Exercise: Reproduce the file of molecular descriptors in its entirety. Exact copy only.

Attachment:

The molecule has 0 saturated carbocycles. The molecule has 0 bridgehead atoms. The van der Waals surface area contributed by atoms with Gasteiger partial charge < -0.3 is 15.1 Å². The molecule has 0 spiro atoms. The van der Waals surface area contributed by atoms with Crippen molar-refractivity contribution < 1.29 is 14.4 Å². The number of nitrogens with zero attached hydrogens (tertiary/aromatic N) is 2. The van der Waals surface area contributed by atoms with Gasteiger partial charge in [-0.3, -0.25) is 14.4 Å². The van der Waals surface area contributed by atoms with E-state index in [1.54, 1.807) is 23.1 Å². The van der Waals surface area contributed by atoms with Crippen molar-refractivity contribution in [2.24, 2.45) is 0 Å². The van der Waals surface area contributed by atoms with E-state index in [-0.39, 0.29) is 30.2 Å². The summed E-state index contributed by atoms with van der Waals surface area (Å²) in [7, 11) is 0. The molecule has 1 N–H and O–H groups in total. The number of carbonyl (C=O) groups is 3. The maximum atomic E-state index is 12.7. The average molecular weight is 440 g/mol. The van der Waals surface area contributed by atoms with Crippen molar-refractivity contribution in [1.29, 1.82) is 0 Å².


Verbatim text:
The molecule has 0 saturated carbocycles. The molecule has 0 bridgehead atoms. The van der Waals surface area contributed by atoms with Gasteiger partial charge < -0.3 is 15.1 Å². The molecule has 0 spiro atoms. The van der Waals surface area contributed by atoms with Crippen molar-refractivity contribution < 1.29 is 14.4 Å². The number of nitrogens with zero attached hydrogens (tertiary/aromatic N) is 2. The van der Waals surface area contributed by atoms with Gasteiger partial charge in [-0.3, -0.25) is 14.4 Å². The van der Waals surface area contributed by atoms with E-state index in [1.54, 1.807) is 23.1 Å². The van der Waals surface area contributed by atoms with Crippen molar-refractivity contribution in [2.24, 2.45) is 0 Å². The van der Waals surface area contributed by atoms with E-state index in [-0.39, 0.29) is 30.2 Å². The summed E-state index contributed by atoms with van der Waals surface area (Å²) in [7, 11) is 0. The molecule has 1 N–H and O–H groups in total. The number of carbonyl (C=O) groups is 3. The maximum atomic E-state index is 12.7. The average molecular weight is 440 g/mol. The van der Waals surface area contributed by atoms with Crippen molar-refractivity contribution in [1.29, 1.82) is 0 Å².